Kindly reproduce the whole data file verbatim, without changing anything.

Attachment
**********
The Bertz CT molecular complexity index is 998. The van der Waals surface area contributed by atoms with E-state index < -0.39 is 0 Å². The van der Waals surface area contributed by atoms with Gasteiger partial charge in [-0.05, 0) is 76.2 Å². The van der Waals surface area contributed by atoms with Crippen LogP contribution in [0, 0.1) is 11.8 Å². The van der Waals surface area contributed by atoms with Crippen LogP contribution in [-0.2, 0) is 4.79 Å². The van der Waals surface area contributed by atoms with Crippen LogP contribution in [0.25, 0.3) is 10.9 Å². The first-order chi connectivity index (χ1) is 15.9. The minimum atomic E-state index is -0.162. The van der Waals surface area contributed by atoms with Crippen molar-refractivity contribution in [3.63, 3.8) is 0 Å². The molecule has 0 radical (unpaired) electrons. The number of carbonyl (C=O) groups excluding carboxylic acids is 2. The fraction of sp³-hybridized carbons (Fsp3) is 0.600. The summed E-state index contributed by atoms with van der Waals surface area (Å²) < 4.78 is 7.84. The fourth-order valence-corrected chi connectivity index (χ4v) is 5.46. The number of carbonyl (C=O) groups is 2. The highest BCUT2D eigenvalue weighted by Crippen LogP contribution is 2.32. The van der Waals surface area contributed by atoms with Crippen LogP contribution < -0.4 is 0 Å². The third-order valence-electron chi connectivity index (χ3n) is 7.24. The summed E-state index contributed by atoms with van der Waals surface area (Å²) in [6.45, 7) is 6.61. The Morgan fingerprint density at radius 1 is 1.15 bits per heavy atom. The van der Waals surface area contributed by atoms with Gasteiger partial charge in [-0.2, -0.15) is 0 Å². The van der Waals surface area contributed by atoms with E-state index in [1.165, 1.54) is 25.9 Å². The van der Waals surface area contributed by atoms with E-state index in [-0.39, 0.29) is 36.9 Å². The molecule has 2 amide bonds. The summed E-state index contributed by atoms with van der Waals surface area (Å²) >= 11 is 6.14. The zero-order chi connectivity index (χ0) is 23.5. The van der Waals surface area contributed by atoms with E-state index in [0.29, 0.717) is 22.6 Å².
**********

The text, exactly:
The Bertz CT molecular complexity index is 998. The van der Waals surface area contributed by atoms with E-state index < -0.39 is 0 Å². The van der Waals surface area contributed by atoms with Gasteiger partial charge in [-0.05, 0) is 76.2 Å². The van der Waals surface area contributed by atoms with Crippen LogP contribution in [0, 0.1) is 11.8 Å². The van der Waals surface area contributed by atoms with Crippen LogP contribution in [-0.2, 0) is 4.79 Å². The van der Waals surface area contributed by atoms with Crippen LogP contribution in [0.25, 0.3) is 10.9 Å². The first-order chi connectivity index (χ1) is 15.9. The minimum atomic E-state index is -0.162. The van der Waals surface area contributed by atoms with Crippen molar-refractivity contribution in [3.63, 3.8) is 0 Å². The molecule has 0 radical (unpaired) electrons. The number of carbonyl (C=O) groups excluding carboxylic acids is 2. The fraction of sp³-hybridized carbons (Fsp3) is 0.600. The summed E-state index contributed by atoms with van der Waals surface area (Å²) < 4.78 is 7.84. The fourth-order valence-corrected chi connectivity index (χ4v) is 5.46. The number of carbonyl (C=O) groups is 2. The highest BCUT2D eigenvalue weighted by Crippen LogP contribution is 2.32. The van der Waals surface area contributed by atoms with Crippen LogP contribution < -0.4 is 0 Å². The third-order valence-electron chi connectivity index (χ3n) is 7.24. The summed E-state index contributed by atoms with van der Waals surface area (Å²) in [6.45, 7) is 6.61. The Morgan fingerprint density at radius 1 is 1.15 bits per heavy atom. The van der Waals surface area contributed by atoms with Gasteiger partial charge in [-0.2, -0.15) is 0 Å². The van der Waals surface area contributed by atoms with E-state index in [1.165, 1.54) is 25.9 Å². The van der Waals surface area contributed by atoms with E-state index in [-0.39, 0.29) is 36.9 Å². The molecule has 2 amide bonds. The summed E-state index contributed by atoms with van der Waals surface area (Å²) >= 11 is 6.14. The zero-order chi connectivity index (χ0) is 23.5. The van der Waals surface area contributed by atoms with E-state index in [0.29, 0.717) is 22.6 Å².